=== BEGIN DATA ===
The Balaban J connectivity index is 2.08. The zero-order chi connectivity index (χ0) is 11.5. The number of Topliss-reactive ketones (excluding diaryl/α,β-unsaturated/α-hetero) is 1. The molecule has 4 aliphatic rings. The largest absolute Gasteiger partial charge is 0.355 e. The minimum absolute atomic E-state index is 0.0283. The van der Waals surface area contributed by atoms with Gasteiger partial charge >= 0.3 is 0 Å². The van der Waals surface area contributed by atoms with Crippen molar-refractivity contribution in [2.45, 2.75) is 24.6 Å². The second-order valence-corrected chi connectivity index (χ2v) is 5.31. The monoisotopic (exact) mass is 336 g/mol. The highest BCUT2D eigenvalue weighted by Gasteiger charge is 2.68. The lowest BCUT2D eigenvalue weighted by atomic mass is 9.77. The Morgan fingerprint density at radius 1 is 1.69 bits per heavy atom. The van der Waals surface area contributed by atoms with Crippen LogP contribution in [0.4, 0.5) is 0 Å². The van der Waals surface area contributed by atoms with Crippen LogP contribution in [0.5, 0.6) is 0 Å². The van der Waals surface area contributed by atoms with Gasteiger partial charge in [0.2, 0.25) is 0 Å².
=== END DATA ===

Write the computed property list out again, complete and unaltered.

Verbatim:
The Balaban J connectivity index is 2.08. The zero-order chi connectivity index (χ0) is 11.5. The number of Topliss-reactive ketones (excluding diaryl/α,β-unsaturated/α-hetero) is 1. The molecule has 4 aliphatic rings. The largest absolute Gasteiger partial charge is 0.355 e. The minimum absolute atomic E-state index is 0.0283. The van der Waals surface area contributed by atoms with Gasteiger partial charge >= 0.3 is 0 Å². The van der Waals surface area contributed by atoms with Crippen molar-refractivity contribution in [2.45, 2.75) is 24.6 Å². The second-order valence-corrected chi connectivity index (χ2v) is 5.31. The monoisotopic (exact) mass is 336 g/mol. The highest BCUT2D eigenvalue weighted by Gasteiger charge is 2.68. The lowest BCUT2D eigenvalue weighted by atomic mass is 9.77. The Morgan fingerprint density at radius 1 is 1.69 bits per heavy atom. The van der Waals surface area contributed by atoms with Crippen LogP contribution in [0.4, 0.5) is 0 Å². The van der Waals surface area contributed by atoms with Crippen LogP contribution in [0.5, 0.6) is 0 Å². The van der Waals surface area contributed by atoms with Gasteiger partial charge in [0.2, 0.25) is 0 Å².